Little Miss Innocence (1973) (Film and DVD Review)
Directed by Chris Warfield
Starring John Alderman, Sandy Dempsey and Terri Johnson
Release Date: November 1973
Director Chris Warfield certainly had a diverse career. Before he was writing or directing some of the better hardcore films of late 1970’s he began his career as an actor. His debut came in the 1953 Joan Crawford vehicle TORCH SONG which led to a long line of TV appearances in everything from sitcoms like The Lucy Show to family fare such as Lassie. As the 70’s dawned he turned to writing sexploitation (THE EROTIC ADVENTURES OF PINOCCHIO, for example) and in 1973 he moved behind the camera to direct his first film, LITTLE MISS INNOCENCE.
Swarthy bachelor Rick (John Alderman, GIRLS ON FIRE) spots a couple of nubile hitchhikers and offers them a ride in his Cadillac convertible. They seem like nice enough young women and, trying his luck at the ultimate straight male fantasy, invites them up to his “neato” bachelor pad. They take him up on his offer and it seems Rick’s fantasies are going to come true as both the worldly Carol (Sandy Dempsey, THE DIRTY MIND OF YOUNG SALLY) and the virginal Judy (Terri Johnson, FLESH GORDON) throw their naked bodies at him. It’s all fun and games until the women refuse to leave. When Rick tries to compel their departure, Judy reveals that she is only 17. Blackmail isn’t what the girls have on their minds, however. Their plan is a far more shocking one. As Carol’s behavior grows more and more sinister, Rick finds himself at the mercy of a thrill-seeking, sexual Leopold and Loeb.
LITTLE MISS INNOCENCE is an odd little film. The scenario is decidedly sleazy, but this isn’t your standard piece of 70’s filth. With Hollywood veteran Warfield at the reigns and behind the typewriter, LITTLE MISS INNOCENCE is a far more interesting character study than it may appear to be on paper. While we learn to distrust Judy and Carol early on, the script repeatedly throws red herrings in our path leaving us off guard when their true motivations are revealed. Through swift pacing we are left with little time to process the subtle clues that could tune us into the true motives of these two interlopers into Rick’s life. Warfield’s script (co-written with E.E. Patchen) is snappy and full of dark humor that helps build suspense rather than dispel it. The unpredictable behavior of Judy and Carol is expertly tailored to keep both Rick and the audience guessing.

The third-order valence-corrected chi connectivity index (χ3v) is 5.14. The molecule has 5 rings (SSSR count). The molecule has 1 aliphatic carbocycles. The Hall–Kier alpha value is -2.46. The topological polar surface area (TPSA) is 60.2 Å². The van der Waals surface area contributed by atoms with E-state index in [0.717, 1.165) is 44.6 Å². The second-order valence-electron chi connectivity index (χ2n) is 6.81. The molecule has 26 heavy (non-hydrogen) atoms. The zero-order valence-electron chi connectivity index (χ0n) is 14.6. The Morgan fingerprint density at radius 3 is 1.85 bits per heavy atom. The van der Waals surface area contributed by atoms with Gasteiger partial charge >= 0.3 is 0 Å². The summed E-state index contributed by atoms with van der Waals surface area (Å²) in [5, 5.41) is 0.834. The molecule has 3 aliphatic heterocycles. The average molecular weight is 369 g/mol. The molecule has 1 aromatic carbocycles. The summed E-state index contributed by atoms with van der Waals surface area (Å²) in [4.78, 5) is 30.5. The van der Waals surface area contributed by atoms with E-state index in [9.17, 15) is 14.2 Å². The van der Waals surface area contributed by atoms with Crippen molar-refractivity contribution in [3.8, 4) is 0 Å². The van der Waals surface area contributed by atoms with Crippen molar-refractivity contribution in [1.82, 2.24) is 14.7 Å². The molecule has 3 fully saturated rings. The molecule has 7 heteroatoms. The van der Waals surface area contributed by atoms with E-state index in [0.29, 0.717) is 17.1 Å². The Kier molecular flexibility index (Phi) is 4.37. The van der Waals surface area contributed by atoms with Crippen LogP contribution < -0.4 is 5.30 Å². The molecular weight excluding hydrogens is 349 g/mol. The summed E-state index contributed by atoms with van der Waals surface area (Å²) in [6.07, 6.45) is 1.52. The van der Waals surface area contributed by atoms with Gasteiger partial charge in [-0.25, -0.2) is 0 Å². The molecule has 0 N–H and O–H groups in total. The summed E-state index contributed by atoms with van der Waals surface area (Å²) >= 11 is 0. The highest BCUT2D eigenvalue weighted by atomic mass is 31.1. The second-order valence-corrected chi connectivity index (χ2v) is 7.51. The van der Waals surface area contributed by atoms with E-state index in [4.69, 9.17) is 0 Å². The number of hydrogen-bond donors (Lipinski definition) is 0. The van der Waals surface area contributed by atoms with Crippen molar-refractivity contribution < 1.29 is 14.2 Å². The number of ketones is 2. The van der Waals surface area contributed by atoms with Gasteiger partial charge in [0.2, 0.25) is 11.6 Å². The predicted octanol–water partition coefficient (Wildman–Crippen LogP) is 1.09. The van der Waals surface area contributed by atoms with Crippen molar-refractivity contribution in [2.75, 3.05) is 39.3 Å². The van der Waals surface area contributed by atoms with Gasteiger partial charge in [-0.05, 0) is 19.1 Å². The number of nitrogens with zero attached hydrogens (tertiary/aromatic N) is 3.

The cast of three is excellent, which is crucial to this type of film. One false note in any of their performances would throw the entire symphony out of whack.
John Alderman is certainly the most familiar face here as his resume is “prolific” personified. He appeared in countless supporting roles in episodic television, all the while straddling a film career that swung wildly between the infamous Dennis Hopper disaster THE LAST MOVIE and sexploitation farces like THE EROTIC ADVENTURES OF ZORRO. All the while, he supplemented his income by appearing in a non-sex capacity in dozens of classic hardcore films, including AMANDA BY NIGHT and THE ECSTASY GIRLS. While Alderman had a strong voice and striking physicality, in LITTLE MISS INNOCENCE he does much of his acting with his eyes: he takes it all in with both intrigue and disbelief at the strange situation surrounding his character.
Terri Johnson (billed here as Judy Medford) plays the innocent Judy with an endearing naivety that comes across as very real. Johnson was a softcore fixture during the waning days of the genre. She made dozens of appearances in T&A roles, largely uncredited, and LITTLE MISS INNOCENCE comes as her career was drawing to a close. Johnson left films behind in 1974 just as softcore succumbed almost completely to more explicit fare.